Mentoring conversations

Friday, 3 January 2020

At @tes_engineering mentoring is essential to how we work and grow.

Mentoring can vary a lot; often the key duties are:
  • 👂  Be a person to speak to and listen
  • 👐  Offer Tes Engineering support and comfort
  • 🧭  Help people navigate the organisation 
  • 🏋🏻‍♀️  Help people grow capability
  • 🎆  Celebrate success!
There is also massive value from being a mentor. You get to
  • 📤  Share your experience
  • 🏗️  See people grow and see how people grow
  • 👁️‍  Gain insight and empathy 🗨️

Mentor chats

Mentoring revolves around having frequent chats with the person you are mentoring. It might be a free style catch up, or follow a questioning structure. Maybe the right conversation needs structure to help with growth. Without a chat there will be no mentoring - it all starts there.

Conversations are dynamic. Mentors aim to choose a good format and adapt to suit the situation and the mentee's needs.  There are a couple of formats I've found really useful to lean on to get a chat going and to build shared knowledge and rapport.

Catch up style

Catch ups are great to keep remote and timezone distributed people in the loop
  • 🎁 Share what’s going on in your world / team
  • 🐢 See where the conversation takes you
  • 👂 Keep listening

Ask 4 questions

The 4 questions structure is great to help someone gain a different perspective and talk things through. It's my go-to choice.
  • ⚕️ 1. How are you?
  • 👍 2. What’s good?
  • 👎 3. What’s not so good?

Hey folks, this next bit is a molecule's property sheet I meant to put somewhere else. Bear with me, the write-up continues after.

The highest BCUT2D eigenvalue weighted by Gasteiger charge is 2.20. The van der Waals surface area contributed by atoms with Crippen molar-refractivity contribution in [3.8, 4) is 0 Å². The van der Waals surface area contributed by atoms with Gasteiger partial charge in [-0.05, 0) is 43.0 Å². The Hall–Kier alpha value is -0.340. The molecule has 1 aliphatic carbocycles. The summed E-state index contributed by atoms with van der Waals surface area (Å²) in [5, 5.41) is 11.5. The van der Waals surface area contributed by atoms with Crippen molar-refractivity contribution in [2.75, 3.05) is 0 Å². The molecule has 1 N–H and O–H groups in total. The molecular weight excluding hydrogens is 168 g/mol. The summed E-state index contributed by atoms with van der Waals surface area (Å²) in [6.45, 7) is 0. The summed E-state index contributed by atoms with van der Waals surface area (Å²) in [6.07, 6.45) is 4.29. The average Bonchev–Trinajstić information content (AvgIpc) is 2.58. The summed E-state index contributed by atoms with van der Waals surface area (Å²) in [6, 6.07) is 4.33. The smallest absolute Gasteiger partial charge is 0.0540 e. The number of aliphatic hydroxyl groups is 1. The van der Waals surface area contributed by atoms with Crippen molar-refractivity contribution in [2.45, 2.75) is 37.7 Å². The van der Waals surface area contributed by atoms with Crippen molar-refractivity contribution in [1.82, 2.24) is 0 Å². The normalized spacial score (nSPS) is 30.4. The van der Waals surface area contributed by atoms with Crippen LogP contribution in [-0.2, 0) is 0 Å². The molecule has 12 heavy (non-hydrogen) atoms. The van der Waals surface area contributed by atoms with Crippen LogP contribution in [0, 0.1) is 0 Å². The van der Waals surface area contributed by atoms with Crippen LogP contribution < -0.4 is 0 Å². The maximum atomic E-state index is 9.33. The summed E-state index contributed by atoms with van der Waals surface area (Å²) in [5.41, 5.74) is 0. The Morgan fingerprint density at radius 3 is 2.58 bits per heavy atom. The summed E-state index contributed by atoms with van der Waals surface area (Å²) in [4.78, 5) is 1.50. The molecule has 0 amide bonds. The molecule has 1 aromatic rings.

• 🧩 4. Is there something we have not talked about that we should?

Focus on growth and skills acquisition

Growth and skills based conversations are best when supported by goals or a direction.
We have engineering skills maps and 6 monthly reviews to help our people think how they would like to grow. Mentors then can assist in finding ways forward.
  • 🗺️ Look at progression and acquisition
  • 🛣️ Ask them about how to progress a step
  • 🚧 Discuss blockers
  • 🎊 Throw in a good challenge
I've found this style also works well for on-boarding and assisting new joiners learn about their role and how things function.

Why do I like these?

A key to helping someone grow at work is helping them feel safe and happy. No one learns much for long without these. Mentoring conversations should start by helping someone into this position.

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Beyond that, you, as a mentor need to build rapport and trust, so you can be told and tell critical information that might otherwise go unsaid.

Active Listening is a great way to do this, as well as a way to learn and guide without dominating a conversation.

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(credit to ccl.org)

There's a lot more to the power and value of mentoring, and there is a lot of depth in way you can use conversations to support guide and grow. Hopefully these patterns will get you started.

Testing In Production and Observability

Sunday, 8 September 2019


Test (Expect, Alert,  Degrade, Observe) In Production

Are you are looking to ship new code to your users faster, and want to know how to manage the resulting testing in Production?

I was hit with the same challenge when I joined Tes Global a few years ago, where I need to shift from an 'automate, inspect and ship' process to a continual release method that required a level of testing in Production.

As I've worked through this I've been blogging on their engineering site about my exploration of Micro-service monitoring, Testing in Production and Observability.


Set Live Expectations on your Micro-services
Testing in Production means setting Expectations of correctness onto your live system.